Romney Side Outraises Obama Side For Third Consecutive Month

Romney and his fund-raising partners maintain money advantage over the Obama re-election effort.

(Jonathan Ferrey and J.D. Pooley/Getty Images)
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Mitt Romney's presidential effort brought in more money than President Barack Obama's for the third month in a row, according to figures released by the campaigns.

The Romney campaign and its fund-raising partners raised more than $101 million in July, while the Obama side raised $75 million, as the Republicans' maintained the money lead they opened up in June.

[Obama Campaign Spending Furiously As Romney Takes Control of Money Race]

July was the second consecutive nine-digit fund-raising month for Romney Victory, the joint fund-raising committee of the Romney campaign, the Republican National Committee, and several state GOP parties. Romney Victory raised $106 million in June, while the Obama side raised $71 million.

With the national conventions a month out, the Romney committees have $186 million on hand, likely slightly more than their counterparts. At the beginning of July the Obama side reported having $144 million on hand, and has recently begun to spend its cash aggressively—at a rate of nearly $2 million per day in June.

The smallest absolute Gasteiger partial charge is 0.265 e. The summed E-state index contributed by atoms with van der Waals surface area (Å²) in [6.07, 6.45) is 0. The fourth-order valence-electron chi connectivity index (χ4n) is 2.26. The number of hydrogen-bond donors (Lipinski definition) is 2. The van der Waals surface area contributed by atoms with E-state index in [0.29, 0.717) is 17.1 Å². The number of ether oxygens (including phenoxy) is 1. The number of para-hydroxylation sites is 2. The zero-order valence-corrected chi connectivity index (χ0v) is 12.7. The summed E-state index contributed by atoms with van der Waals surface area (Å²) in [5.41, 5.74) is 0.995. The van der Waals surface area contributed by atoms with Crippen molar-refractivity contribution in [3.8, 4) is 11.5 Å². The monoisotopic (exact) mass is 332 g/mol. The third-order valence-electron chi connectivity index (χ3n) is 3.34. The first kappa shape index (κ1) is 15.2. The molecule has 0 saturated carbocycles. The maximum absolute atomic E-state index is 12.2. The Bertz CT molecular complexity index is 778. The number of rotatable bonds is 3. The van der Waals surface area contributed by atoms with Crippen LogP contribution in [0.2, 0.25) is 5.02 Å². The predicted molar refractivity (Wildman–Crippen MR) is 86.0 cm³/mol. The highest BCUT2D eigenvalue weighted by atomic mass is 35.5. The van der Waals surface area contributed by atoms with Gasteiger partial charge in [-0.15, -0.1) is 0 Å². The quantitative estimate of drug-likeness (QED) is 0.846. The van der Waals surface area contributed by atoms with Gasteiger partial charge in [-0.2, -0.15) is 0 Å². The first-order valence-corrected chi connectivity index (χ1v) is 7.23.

Both sides attempted to portray their hauls as results of small donors and therefore reflective of grassroots support. Romney and Obama reported that contributions of $250 or less made up 94 and 98 percent of their total donations, respectively.

Graphic: Who's Driving the Presidential Race?

"Once again we see that for many people, this is more than a campaign, it is a cause," Spencer Zwick, the national finance chairman of Romney Victory, said in the fund-raising statement. "We are well on track to raise the money to be successful in November."

But the claim fails to indicate the total percentage such small donations constitute of the total amount raised. For example, 94 percent of Romney's donations may have been for small amounts, but such small gifts constituted just 14 percent of the $186 million he raised.

Obama's team did not release as detailed a report on its July fund-raising, choosing instead to tweet the amount it raised and emphasizing its small donor support. Though the Obama side's donors gave less in total, it did have more than 100,000 more donors than the Romney side.

Seth Cline is a reporter with U.S. News and World Report. Contact him at scline@usnews.com or follow him on Twitter.